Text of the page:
a first indicator lamp electrically coupled to the output of said comparator and lamp driver means, said first lamp indicating when said pulse forming network voltage is adjusted too low;
a second indicator lamp electrically coupled to the output of said comparator and lamp driver means, said second lamp indicating when said pulse forming network voltage is satisfactory;
a third indicator lamp electrically coupled to the output of said comparator and lamp driver means, said third lamp indicating when said pulse forming network voltage is adjusted too high; and
a test switch electrically connected to said comparator and lamp driver means for initiating said test apparatus to indicate whether said first, second or third indicator lamps need repair, to indicate whether said test apparatus is properly working, and to indicate the proper setting of the pulse forming network voltage.
The invention described herein may be manufactured, used and licensed by or for the Government for governmental purposes without the payment to us of any royalty thereon.
Various means have been used in the prior art to readjust the pulse forming network (PFN) voltage of a laser power supply (P/S) in a tank laser range finder system, whenever it became necessary to replace the receiver/transmitter unit (R/T) or the electronics unit (E/U) in order to insure a particular output energy. One of the problems in the past occurred when the PFN voltage of a new laser power supply was inadvertently adjusted too high and the laser fired. Under these conditions the increased energy to the laser often caused serious damage to the tank range finder optics. Additional problems relating to laser equipment are frequently encountered because of the wide variations found in laser efficiency due to differences in flash lamps, laser rod characteristics and varying optical losses. Thus in order to insure a particular output energy in prior art devices, the input energy had to be individually adjusted for each laser. Since the input energy stored in a PFN is generally given by the equation E=CV2 /2, and since the PFN capacitance, C, is usually kept constant for a given power supply unit, the PFN voltage, V, is therefore the only parameter which may be easily adjusted to vary the laser energy output. In the past the PFN voltage of a system was normally set by adjusting a variable potentiometer control element on the PFN power supply. However, one of the problems with prior art PFN voltage power supplies has been that there was no easy method of determining in advance exactly where the potentiometer should be set after either a receiver/transmitter unit or electronic unit had been replaced. The aforementioned problems are particularly critical in laser power supplies which utilize thermistor control elements for compensating for a change in laser efficiency as a function of varying ambient temperatures.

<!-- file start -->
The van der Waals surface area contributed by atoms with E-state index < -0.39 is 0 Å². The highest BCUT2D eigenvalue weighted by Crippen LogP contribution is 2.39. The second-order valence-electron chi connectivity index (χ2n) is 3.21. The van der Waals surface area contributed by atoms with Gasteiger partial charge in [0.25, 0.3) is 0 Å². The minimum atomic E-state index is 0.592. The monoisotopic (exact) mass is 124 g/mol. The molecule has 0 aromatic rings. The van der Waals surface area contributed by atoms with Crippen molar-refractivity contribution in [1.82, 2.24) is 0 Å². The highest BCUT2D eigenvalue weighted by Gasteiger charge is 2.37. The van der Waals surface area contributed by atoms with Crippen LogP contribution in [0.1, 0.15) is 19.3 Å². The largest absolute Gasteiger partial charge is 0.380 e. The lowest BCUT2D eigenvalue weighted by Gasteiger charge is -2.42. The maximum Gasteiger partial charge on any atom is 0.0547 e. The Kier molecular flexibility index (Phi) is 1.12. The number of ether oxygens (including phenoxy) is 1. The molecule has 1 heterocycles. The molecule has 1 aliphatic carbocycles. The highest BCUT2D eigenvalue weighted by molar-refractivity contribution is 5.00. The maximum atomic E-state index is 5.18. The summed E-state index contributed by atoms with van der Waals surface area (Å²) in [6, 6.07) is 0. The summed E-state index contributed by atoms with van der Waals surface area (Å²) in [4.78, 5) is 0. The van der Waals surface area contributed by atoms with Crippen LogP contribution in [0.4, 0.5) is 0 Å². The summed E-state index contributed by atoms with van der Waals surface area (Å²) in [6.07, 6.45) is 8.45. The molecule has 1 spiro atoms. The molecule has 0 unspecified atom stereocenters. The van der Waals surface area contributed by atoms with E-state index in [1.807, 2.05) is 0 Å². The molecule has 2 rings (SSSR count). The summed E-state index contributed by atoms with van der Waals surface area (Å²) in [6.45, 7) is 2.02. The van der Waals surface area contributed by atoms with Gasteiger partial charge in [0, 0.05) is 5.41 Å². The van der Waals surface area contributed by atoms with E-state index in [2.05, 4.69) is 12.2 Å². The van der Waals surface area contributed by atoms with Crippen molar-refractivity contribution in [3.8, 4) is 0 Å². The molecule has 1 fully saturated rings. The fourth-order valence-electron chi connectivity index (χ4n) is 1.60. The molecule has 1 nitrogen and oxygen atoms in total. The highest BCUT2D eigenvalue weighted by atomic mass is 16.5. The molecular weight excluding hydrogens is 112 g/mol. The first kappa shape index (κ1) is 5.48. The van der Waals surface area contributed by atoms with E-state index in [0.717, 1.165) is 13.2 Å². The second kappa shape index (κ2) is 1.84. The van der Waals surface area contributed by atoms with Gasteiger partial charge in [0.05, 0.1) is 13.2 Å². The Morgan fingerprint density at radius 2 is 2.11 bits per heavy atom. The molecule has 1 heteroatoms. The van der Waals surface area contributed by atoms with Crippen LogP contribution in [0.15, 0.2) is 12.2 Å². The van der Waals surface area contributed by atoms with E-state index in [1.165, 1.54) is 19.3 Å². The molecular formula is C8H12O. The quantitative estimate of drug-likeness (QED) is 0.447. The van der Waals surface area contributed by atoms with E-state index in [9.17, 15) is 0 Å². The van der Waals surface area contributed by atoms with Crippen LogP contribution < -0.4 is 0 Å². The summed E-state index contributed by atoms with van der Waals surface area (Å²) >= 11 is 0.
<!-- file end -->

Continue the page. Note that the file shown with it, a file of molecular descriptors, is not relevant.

The problem of using an instrument such as an optical power meter to determine whether a PFN voltage setting is correct is that some laser firing devices, such as those used in armored vehicles, have protective ballistic covers thereon which preclude the easy attachment of an optical test set. The problem with the prior art method of first adjusting the PFN voltage potentiometer to its lowest setting and then turning the potentiometer setting higher, while firing the laser until the malfunction indication of low energy condition is extinguished, and then further adjusting the potentiometer upwards a particular number of turns, is that there is susbstantial variation in the linearity of potentiometers and of such magnitude to make the malfunction indicating points very uncertain. The prior art method for proper adjustment of PFN voltage for a tank laser range finder system generally necessitated removal of both the electronic unit and the receiver/transmitter unit regardless of which needed repair. The repaired system was then connected to a test set and adjusted for proper laser energy output. This aforedescribed method was both time consuming and laborius.